Well, it didn't take long. The first person to come along and greet the little Swabeedoo-dah was a fine friend of his, with whom he had exchanged many Warm Fuzzies before.

This little person was surprised to find that when he gave his friend a Warm Fuzzy this time, he received only a strange look. Then he was told to beware of running low on his supply of Warm Fuzzies, and his friend was suddenly gone.

That Swabeedoo-dah told three others that same evening: "I'm sorry, but no Warm Fuzzy for you. I've got to make sure I don't run out." By the next day, the word had spread over the entire village. Everyone had suddenly begun to hoard their Warm Fuzzies. They still gave some away, but very, very carefully. "Discriminatingly," they said.

The little Swabedoo-dahs began to watch each other with distrust, and they began to hide their bags of Warm Fuzzies under their beds for protection at night. Quarrels broke out over who had the most Warm Fuzzies, and pretty soon people began to trade Warm Fuzzies for things, instead of just giving them away.

Figuring there were only so many Warm Fuzzies to go around, the mayor of Swabeedoo proclaimed the Fuzzies a system of exchange, and before long the people were haggling over how many Warm Fuzzies it cost to eat a meal at someone's house or stay overnight.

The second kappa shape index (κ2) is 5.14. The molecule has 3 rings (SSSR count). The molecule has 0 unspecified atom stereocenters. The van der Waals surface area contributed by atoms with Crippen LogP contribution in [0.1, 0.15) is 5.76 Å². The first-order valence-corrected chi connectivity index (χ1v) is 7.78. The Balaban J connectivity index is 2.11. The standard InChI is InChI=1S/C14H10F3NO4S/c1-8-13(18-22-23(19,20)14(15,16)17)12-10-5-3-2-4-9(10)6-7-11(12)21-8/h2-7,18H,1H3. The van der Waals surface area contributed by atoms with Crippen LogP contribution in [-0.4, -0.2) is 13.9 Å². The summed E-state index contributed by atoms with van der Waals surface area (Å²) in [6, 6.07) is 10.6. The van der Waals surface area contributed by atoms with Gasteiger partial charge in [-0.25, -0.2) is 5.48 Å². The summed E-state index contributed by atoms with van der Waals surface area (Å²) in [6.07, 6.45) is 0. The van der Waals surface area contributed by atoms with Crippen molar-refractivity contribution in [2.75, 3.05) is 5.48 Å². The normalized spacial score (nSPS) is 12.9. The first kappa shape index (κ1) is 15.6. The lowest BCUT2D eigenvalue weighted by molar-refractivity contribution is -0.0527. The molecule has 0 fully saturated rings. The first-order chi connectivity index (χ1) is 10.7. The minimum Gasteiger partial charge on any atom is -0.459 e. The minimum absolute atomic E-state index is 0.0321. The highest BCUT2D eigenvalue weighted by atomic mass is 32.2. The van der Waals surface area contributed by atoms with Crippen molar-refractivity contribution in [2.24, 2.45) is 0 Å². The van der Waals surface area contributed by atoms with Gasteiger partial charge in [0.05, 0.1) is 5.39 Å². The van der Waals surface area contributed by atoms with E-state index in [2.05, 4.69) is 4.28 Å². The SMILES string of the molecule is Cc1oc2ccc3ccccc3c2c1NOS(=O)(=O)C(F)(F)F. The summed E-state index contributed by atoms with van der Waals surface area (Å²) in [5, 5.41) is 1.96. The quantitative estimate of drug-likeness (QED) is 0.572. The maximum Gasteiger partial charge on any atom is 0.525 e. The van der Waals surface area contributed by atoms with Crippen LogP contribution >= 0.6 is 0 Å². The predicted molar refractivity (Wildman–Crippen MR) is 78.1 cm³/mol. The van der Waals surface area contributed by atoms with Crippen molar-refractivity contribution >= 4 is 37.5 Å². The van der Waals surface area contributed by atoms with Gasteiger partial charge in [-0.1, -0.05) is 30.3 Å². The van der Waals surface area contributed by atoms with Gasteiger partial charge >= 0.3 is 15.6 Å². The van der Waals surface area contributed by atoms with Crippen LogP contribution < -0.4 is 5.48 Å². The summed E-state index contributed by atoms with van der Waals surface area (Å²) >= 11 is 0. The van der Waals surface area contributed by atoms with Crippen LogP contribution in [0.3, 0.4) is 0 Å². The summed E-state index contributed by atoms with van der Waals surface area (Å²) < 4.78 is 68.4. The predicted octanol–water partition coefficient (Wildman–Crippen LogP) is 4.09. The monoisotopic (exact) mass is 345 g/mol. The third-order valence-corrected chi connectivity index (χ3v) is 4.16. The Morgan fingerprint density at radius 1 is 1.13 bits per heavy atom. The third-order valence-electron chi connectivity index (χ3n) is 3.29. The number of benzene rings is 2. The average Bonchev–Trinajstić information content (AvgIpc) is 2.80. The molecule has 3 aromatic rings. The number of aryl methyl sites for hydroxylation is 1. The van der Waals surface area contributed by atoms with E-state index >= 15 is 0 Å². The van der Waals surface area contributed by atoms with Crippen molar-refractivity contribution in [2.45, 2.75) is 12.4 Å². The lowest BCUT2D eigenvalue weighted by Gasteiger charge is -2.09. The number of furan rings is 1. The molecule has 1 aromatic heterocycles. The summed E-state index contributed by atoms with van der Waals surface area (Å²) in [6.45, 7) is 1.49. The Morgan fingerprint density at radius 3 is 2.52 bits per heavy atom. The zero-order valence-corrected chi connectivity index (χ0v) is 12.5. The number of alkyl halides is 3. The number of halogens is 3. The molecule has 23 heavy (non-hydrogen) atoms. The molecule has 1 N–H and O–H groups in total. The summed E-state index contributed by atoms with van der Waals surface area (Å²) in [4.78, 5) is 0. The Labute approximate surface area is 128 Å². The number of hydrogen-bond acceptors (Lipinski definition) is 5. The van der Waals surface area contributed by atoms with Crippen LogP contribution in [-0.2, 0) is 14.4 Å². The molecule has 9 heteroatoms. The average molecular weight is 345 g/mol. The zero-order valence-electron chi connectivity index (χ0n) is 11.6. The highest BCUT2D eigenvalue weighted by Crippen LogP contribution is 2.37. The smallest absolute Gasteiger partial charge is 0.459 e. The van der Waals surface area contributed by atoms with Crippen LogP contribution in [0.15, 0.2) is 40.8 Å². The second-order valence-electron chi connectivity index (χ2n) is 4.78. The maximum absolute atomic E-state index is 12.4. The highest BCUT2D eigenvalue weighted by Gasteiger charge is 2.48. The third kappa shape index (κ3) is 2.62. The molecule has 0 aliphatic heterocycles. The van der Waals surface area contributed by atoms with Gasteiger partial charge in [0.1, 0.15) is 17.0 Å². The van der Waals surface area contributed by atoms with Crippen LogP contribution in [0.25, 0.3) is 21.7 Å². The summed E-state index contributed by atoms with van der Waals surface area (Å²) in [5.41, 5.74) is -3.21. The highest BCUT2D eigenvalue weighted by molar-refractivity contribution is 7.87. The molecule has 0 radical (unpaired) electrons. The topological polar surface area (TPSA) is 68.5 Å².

On some dark evenings-the kind the little Swabeedoo-dahs had enjoyed for strolling in the parks and greeting each other to exchange Warm Fuzzies-it wasn't safe to be out and about. Worst of all, something began to happen to the health of the little people. Many of them began to complain of pains in their shoulders and backs, and as time went on, more and more little Swabeedoo-dahs became afflicted with a disease known as softening of the backbone.

They walked all hunched over, or (in the worst cases) bent almost to the ground. Their fuzzy-bags dragged on the ground. Many people in town began to say that it was the weight of the bags that caused the disease, and that it was better to leave the bags at home, locked up safely. After a while, you could hardly find a Swabeedoo-dah with his fuzzy-bag on.

At first the troll was pleased with the results of his rumor. He had wanted to see whether the little people would feel and act as he did sometimes when he thought selfish thoughts, and so he felt successful with the way things were going. Now, when he went into town, he was no longer greeted with smiles and offerings of Warm Fuzzies. Instead, the little people looked at him as they looked at each other -with suspicion- and he rather liked that. To him, that was just facing reality. "It's the way the world is," he would say.

But as time went on, worse things happened. Perhaps because of the softening of the backbone, perhaps because no one ever gave them a Warm Fuzzie (no one knows), a few of the little people died. Now, all the happiness was gone from the village of Swabeedoo, as it mourned the passing of its little citizens. When the troll heard about this, he said to himself: "Gosh! I just wanted them to see how the world was. I didn't mean for 'em to die!" He wondered what to do. And then thought of a plan.